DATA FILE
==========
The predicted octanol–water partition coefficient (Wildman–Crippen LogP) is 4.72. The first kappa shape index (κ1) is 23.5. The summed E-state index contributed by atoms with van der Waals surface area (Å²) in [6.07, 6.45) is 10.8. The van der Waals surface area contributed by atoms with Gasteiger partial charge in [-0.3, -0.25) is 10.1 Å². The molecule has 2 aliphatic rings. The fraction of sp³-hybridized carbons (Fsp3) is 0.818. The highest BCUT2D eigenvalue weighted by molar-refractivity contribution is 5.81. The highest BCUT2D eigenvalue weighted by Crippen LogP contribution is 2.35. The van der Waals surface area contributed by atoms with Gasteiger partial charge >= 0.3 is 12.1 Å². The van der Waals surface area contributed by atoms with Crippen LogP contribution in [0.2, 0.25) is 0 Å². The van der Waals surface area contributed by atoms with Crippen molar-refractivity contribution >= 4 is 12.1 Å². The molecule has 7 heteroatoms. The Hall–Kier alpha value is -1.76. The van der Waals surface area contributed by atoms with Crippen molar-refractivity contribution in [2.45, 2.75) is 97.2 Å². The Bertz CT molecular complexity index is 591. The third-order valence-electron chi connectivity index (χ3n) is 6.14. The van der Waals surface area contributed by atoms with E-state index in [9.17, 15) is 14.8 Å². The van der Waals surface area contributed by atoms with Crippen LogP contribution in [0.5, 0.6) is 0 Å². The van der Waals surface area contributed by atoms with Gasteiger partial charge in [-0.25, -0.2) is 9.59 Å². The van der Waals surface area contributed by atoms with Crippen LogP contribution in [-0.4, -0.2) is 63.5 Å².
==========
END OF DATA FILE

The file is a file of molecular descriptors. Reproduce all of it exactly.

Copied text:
The predicted octanol–water partition coefficient (Wildman–Crippen LogP) is 4.72. The first kappa shape index (κ1) is 23.5. The summed E-state index contributed by atoms with van der Waals surface area (Å²) in [6.07, 6.45) is 10.8. The van der Waals surface area contributed by atoms with Gasteiger partial charge in [-0.3, -0.25) is 10.1 Å². The molecule has 2 aliphatic rings. The fraction of sp³-hybridized carbons (Fsp3) is 0.818. The highest BCUT2D eigenvalue weighted by molar-refractivity contribution is 5.81. The highest BCUT2D eigenvalue weighted by Crippen LogP contribution is 2.35. The van der Waals surface area contributed by atoms with Gasteiger partial charge >= 0.3 is 12.1 Å². The van der Waals surface area contributed by atoms with Crippen LogP contribution in [0.2, 0.25) is 0 Å². The van der Waals surface area contributed by atoms with Crippen molar-refractivity contribution >= 4 is 12.1 Å². The molecule has 7 heteroatoms. The Hall–Kier alpha value is -1.76. The van der Waals surface area contributed by atoms with Crippen molar-refractivity contribution in [2.45, 2.75) is 97.2 Å². The Bertz CT molecular complexity index is 591. The third-order valence-electron chi connectivity index (χ3n) is 6.14. The van der Waals surface area contributed by atoms with E-state index in [9.17, 15) is 14.8 Å². The van der Waals surface area contributed by atoms with Crippen LogP contribution in [0.5, 0.6) is 0 Å². The van der Waals surface area contributed by atoms with Gasteiger partial charge in [-0.25, -0.2) is 9.59 Å². The van der Waals surface area contributed by atoms with Crippen LogP contribution in [-0.4, -0.2) is 63.5 Å².